ThinkPad X220's touchpad and the 90W charger
In this post, I’ll describe my experience replacing my stock 65W charger for a 90W charger on a Lenovo ThinkPad X220 and the unintended consequences for the touchpad behaviour. I’ll report what I’ve tried and which solutions and workarounds I’ve found.
The replacement and the issue
When my ThinkPad X220’s charger stopped working, I bought a new one. My former charger was 65W, but this was 90W.
I plugged the new charger and powered on the machine. Everything seemed fine, except the cursor when using the touchpad. If you put your finger on the touchpad, moving it or not, the cursor would start moving erratically around the original position.
Removing the system from AC power would make the issue go away, which meant that the charger was involved.
My system at that time was Fedora 38. Booting into Windows or other distros also showed the problem.
Updating the firmware
This issue is documented here and, as stated in the link, a firmware update was released to solve it. While the file attachment on that page doesn’t work anymore, you can find it for download on this excellent page.
I’m a Linux user. I saw some reports of incompatibility between that new firmware and MacOS, but nothing very concrete about Linux. I couldn’t be sure that it would solve the issue, but I decided to try.
The update software only works on Windows, so I installed a fresh copy of Windows and applied the update.
Windows: Results of the new firmware
As I said, I’m not a Windows user, so I won’t review the results of the update on Windows comprehensively. However, from what I’ve seen on my spare interactions with that OS on the X220, after the firmware update:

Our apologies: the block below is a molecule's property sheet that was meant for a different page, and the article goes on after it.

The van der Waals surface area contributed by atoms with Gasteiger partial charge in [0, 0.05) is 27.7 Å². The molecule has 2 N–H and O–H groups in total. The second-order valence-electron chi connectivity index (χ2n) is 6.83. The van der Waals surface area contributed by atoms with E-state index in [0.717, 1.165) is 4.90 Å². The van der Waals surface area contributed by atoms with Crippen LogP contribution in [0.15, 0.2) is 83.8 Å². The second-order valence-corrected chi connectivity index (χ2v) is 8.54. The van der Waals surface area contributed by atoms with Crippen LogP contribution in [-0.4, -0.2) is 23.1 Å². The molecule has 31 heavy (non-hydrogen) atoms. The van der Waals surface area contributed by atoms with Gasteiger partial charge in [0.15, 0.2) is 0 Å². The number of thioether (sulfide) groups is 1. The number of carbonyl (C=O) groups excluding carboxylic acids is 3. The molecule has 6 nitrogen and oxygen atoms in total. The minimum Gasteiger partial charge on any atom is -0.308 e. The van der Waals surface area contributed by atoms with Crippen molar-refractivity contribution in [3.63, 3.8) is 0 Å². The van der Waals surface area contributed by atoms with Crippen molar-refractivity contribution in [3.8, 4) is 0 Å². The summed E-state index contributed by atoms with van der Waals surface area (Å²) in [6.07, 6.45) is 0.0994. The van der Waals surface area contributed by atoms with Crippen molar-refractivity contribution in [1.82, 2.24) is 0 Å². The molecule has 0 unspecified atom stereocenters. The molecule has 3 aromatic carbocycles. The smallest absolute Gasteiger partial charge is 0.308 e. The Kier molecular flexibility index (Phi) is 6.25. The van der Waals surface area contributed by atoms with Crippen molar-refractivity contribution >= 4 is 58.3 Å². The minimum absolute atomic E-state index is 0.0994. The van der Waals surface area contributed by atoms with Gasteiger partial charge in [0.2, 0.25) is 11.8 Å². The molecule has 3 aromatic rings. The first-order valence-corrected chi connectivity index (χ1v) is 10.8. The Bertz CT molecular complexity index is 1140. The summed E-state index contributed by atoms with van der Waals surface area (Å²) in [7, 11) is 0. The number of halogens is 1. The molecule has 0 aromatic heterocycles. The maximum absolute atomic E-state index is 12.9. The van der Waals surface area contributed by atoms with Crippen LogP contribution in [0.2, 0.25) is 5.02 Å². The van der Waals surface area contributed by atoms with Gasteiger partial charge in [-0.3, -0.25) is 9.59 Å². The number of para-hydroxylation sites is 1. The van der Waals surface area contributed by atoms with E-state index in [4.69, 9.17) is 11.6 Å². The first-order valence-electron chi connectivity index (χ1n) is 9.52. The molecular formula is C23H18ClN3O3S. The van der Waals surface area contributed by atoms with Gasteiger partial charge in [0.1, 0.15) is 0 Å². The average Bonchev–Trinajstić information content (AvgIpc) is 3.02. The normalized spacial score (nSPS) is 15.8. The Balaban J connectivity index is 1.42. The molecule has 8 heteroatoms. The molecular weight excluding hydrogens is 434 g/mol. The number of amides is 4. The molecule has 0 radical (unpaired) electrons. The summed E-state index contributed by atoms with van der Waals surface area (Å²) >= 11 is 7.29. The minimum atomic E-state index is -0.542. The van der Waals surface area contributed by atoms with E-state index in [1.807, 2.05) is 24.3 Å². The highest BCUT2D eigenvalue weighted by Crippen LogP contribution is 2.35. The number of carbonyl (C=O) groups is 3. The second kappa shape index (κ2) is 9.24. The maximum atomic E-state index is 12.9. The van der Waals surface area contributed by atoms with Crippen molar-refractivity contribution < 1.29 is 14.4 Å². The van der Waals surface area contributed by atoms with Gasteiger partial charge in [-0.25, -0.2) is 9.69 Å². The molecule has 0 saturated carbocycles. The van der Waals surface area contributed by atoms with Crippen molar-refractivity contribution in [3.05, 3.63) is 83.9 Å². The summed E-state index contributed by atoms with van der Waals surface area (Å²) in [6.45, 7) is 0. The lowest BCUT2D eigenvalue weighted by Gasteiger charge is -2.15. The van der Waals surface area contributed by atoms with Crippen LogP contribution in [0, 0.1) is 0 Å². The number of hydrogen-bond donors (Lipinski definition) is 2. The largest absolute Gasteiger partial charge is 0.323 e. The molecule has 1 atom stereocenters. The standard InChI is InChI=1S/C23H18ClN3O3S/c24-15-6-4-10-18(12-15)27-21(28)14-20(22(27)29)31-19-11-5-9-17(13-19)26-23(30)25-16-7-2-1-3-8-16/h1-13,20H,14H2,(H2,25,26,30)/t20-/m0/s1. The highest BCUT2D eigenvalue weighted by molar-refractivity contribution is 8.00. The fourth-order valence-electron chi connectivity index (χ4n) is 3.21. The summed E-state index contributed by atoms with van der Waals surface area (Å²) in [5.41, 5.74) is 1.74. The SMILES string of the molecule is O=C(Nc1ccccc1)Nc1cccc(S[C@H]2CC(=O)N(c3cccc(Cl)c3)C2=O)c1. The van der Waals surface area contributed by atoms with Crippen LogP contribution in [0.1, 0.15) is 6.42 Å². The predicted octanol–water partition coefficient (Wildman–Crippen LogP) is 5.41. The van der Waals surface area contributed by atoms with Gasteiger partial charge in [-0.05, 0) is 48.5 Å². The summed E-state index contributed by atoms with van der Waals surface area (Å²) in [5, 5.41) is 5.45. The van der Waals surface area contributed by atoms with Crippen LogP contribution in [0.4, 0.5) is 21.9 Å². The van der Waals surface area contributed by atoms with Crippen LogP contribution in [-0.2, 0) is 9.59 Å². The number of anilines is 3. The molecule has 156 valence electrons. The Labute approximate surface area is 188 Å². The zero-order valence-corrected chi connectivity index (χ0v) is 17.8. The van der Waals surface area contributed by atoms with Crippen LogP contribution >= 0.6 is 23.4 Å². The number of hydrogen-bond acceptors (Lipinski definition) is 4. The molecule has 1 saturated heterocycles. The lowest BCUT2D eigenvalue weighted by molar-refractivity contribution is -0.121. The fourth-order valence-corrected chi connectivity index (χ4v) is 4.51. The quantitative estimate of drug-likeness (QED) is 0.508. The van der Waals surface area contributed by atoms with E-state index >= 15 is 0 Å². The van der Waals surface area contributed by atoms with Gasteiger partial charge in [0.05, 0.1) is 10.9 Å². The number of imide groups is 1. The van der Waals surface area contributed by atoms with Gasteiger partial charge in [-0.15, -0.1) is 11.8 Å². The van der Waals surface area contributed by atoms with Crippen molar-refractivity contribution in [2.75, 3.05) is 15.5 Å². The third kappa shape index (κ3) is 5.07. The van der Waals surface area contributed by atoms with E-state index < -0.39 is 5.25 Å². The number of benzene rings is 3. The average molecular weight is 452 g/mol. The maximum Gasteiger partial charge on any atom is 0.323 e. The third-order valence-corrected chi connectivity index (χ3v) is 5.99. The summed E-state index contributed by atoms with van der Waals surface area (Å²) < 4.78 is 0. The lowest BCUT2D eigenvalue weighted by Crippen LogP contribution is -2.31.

- The Windows 11 installation media still has the issue.
- A fresh Windows 11 install still has the issue.
- On a fresh Windows 11 system, after installing the Synaptics driver from Lenovo’s support page, the issue seems gone. However, the cursor now moves much slower.
Linux: libinput flag
On Linux, having tested different distros, the problem persists after the firmware update.
The ArchWiki states that you can set a flag for
libinput to address issues on firmware 8.1 (the version to which we updated).
I have applied that flag both on Fedora 38 as on Debian Bookworm. My experience is that, while it brings some improvement, the issue is still present.
From what I’ve heard, after applying firmware 8.1, the touchpad on X220 is similar to the one on X230.
So I tried a fix for the later available at ArchWiki. It consists in switching to the legacy Synaptics driver and doing some configuration on it.
The package for Synaptics will vary depending on your distro. On Debian, you can install it with
sudo apt install xserver-xorg-input-synaptics.
Then, drop the configuration from ArchWiki at
/etc/X11/xorg.conf.d/30-touchpad.conf. I’ll paste it here for reference:
Section "InputClass" Identifier "touchpad" MatchProduct "SynPS/2 Synaptics TouchPad" Driver "synaptics" # Disable two fingers right mouse click Option "TapButton2" "0" # fix touchpad resolution Option "VertResolution" "100" Option "HorizResolution" "65" # disable synaptics driver pointer acceleration Option "MinSpeed" "1" Option "MaxSpeed" "1" # tweak the X-server pointer acceleration Option "AccelerationProfile" "2" Option "AdaptiveDeceleration" "16" Option "ConstantDeceleration" "16" Option "VelocityScale" "20" Option "AccelerationNumerator" "30" Option "AccelerationDenominator" "10" Option "AccelerationThreshold" "10" Option "HorizHysteresis" "100" Option "VertHysteresis" "100" # fix touchpad scroll speed Option "VertScrollDelta" "500" Option "HorizScrollDelta" "500" EndSection
For my taste, the speed of the cursor is a bit slow. I solved it by bumping
VelocityScale a bit. Also, if you want to enable tapping to click add:
Option "TapButton1" "1"
Now restart the Xorg server and voilà. On my Debian Bookworm system, the “shaky” behaviour is gone.